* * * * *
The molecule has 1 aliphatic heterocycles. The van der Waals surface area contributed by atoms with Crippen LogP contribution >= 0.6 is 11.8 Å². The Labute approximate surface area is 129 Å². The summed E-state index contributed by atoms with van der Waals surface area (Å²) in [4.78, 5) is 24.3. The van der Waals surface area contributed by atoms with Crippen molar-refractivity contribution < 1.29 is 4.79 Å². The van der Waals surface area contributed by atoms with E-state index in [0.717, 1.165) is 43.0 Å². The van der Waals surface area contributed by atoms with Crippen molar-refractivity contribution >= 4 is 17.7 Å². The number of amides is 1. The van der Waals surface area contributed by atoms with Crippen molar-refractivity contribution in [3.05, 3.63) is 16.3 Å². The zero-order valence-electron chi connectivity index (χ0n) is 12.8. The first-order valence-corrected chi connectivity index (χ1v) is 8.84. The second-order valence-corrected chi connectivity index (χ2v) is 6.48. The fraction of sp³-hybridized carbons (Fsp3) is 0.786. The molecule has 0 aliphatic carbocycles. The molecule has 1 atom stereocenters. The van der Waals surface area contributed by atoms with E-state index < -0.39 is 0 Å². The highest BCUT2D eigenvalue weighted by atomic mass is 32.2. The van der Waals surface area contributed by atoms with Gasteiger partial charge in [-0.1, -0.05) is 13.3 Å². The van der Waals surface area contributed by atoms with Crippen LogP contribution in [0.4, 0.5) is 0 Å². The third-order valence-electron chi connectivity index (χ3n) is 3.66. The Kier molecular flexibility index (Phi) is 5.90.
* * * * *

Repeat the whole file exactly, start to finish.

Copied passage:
The molecule has 1 aliphatic heterocycles. The van der Waals surface area contributed by atoms with Crippen LogP contribution >= 0.6 is 11.8 Å². The Labute approximate surface area is 129 Å². The summed E-state index contributed by atoms with van der Waals surface area (Å²) in [4.78, 5) is 24.3. The van der Waals surface area contributed by atoms with Crippen molar-refractivity contribution < 1.29 is 4.79 Å². The van der Waals surface area contributed by atoms with E-state index in [0.717, 1.165) is 43.0 Å². The van der Waals surface area contributed by atoms with Crippen molar-refractivity contribution >= 4 is 17.7 Å². The number of amides is 1. The van der Waals surface area contributed by atoms with Crippen molar-refractivity contribution in [3.05, 3.63) is 16.3 Å². The zero-order valence-electron chi connectivity index (χ0n) is 12.8. The first-order valence-corrected chi connectivity index (χ1v) is 8.84. The second-order valence-corrected chi connectivity index (χ2v) is 6.48. The fraction of sp³-hybridized carbons (Fsp3) is 0.786. The molecule has 0 aliphatic carbocycles. The molecule has 1 atom stereocenters. The van der Waals surface area contributed by atoms with E-state index < -0.39 is 0 Å². The highest BCUT2D eigenvalue weighted by atomic mass is 32.2. The van der Waals surface area contributed by atoms with Gasteiger partial charge in [-0.1, -0.05) is 13.3 Å². The van der Waals surface area contributed by atoms with Crippen LogP contribution in [0.4, 0.5) is 0 Å². The third-order valence-electron chi connectivity index (χ3n) is 3.66. The Kier molecular flexibility index (Phi) is 5.90.